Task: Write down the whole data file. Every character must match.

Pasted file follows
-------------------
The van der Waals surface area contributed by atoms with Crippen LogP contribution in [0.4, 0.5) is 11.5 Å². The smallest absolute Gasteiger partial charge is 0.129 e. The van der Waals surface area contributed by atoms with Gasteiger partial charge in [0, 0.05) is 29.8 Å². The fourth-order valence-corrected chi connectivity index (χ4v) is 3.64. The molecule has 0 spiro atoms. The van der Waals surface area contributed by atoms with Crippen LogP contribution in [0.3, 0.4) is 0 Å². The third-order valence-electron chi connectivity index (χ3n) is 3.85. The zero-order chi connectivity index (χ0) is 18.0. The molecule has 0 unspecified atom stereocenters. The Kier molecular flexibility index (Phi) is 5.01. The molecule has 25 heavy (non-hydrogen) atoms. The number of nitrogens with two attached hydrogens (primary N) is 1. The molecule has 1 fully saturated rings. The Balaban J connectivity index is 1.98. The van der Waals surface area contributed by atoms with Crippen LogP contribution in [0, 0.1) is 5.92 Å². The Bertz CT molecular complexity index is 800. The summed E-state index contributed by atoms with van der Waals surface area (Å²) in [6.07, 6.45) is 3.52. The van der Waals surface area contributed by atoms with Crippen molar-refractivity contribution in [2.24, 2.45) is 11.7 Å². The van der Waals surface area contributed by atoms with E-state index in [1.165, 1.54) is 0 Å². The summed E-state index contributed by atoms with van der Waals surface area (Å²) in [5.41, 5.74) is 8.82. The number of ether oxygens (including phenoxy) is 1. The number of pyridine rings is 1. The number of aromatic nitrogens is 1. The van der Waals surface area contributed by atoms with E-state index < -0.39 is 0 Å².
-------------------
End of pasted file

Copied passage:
The van der Waals surface area contributed by atoms with Crippen LogP contribution in [0.4, 0.5) is 11.5 Å². The smallest absolute Gasteiger partial charge is 0.129 e. The van der Waals surface area contributed by atoms with Gasteiger partial charge in [0, 0.05) is 29.8 Å². The fourth-order valence-corrected chi connectivity index (χ4v) is 3.64. The molecule has 0 spiro atoms. The van der Waals surface area contributed by atoms with Crippen LogP contribution in [0.3, 0.4) is 0 Å². The third-order valence-electron chi connectivity index (χ3n) is 3.85. The zero-order chi connectivity index (χ0) is 18.0. The molecule has 0 unspecified atom stereocenters. The Kier molecular flexibility index (Phi) is 5.01. The molecule has 25 heavy (non-hydrogen) atoms. The number of nitrogens with two attached hydrogens (primary N) is 1. The molecule has 1 fully saturated rings. The Balaban J connectivity index is 1.98. The van der Waals surface area contributed by atoms with Crippen LogP contribution in [0, 0.1) is 5.92 Å². The Bertz CT molecular complexity index is 800. The summed E-state index contributed by atoms with van der Waals surface area (Å²) in [6.07, 6.45) is 3.52. The van der Waals surface area contributed by atoms with Crippen molar-refractivity contribution in [2.24, 2.45) is 11.7 Å². The van der Waals surface area contributed by atoms with E-state index in [1.165, 1.54) is 0 Å². The summed E-state index contributed by atoms with van der Waals surface area (Å²) in [5.41, 5.74) is 8.82. The number of ether oxygens (including phenoxy) is 1. The number of pyridine rings is 1. The number of aromatic nitrogens is 1. The van der Waals surface area contributed by atoms with E-state index < -0.39 is 0 Å².